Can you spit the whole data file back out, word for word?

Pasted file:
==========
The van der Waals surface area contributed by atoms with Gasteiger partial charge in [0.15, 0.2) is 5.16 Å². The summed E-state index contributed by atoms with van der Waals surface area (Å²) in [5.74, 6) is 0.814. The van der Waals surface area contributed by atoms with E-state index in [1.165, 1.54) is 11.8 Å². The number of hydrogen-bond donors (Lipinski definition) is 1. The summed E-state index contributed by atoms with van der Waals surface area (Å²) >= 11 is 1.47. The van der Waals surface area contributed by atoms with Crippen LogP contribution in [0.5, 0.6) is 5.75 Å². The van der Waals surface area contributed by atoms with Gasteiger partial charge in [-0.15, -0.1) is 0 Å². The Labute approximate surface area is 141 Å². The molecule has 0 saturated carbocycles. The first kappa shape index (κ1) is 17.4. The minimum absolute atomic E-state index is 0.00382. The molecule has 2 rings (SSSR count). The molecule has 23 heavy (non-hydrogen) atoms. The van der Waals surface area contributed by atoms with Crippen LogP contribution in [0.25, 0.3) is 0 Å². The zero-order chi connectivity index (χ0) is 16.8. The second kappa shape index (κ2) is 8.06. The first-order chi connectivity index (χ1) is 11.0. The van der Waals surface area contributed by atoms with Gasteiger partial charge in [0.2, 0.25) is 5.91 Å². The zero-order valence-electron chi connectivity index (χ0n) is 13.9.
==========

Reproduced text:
The van der Waals surface area contributed by atoms with Gasteiger partial charge in [0.15, 0.2) is 5.16 Å². The summed E-state index contributed by atoms with van der Waals surface area (Å²) in [5.74, 6) is 0.814. The van der Waals surface area contributed by atoms with E-state index in [1.165, 1.54) is 11.8 Å². The number of hydrogen-bond donors (Lipinski definition) is 1. The summed E-state index contributed by atoms with van der Waals surface area (Å²) >= 11 is 1.47. The van der Waals surface area contributed by atoms with Crippen LogP contribution in [0.5, 0.6) is 5.75 Å². The van der Waals surface area contributed by atoms with Gasteiger partial charge in [-0.15, -0.1) is 0 Å². The Labute approximate surface area is 141 Å². The molecule has 0 saturated carbocycles. The first kappa shape index (κ1) is 17.4. The minimum absolute atomic E-state index is 0.00382. The molecule has 2 rings (SSSR count). The molecule has 23 heavy (non-hydrogen) atoms. The van der Waals surface area contributed by atoms with Crippen LogP contribution in [0.25, 0.3) is 0 Å². The zero-order chi connectivity index (χ0) is 16.8. The second kappa shape index (κ2) is 8.06. The first-order chi connectivity index (χ1) is 11.0. The van der Waals surface area contributed by atoms with Gasteiger partial charge in [0.2, 0.25) is 5.91 Å². The zero-order valence-electron chi connectivity index (χ0n) is 13.9.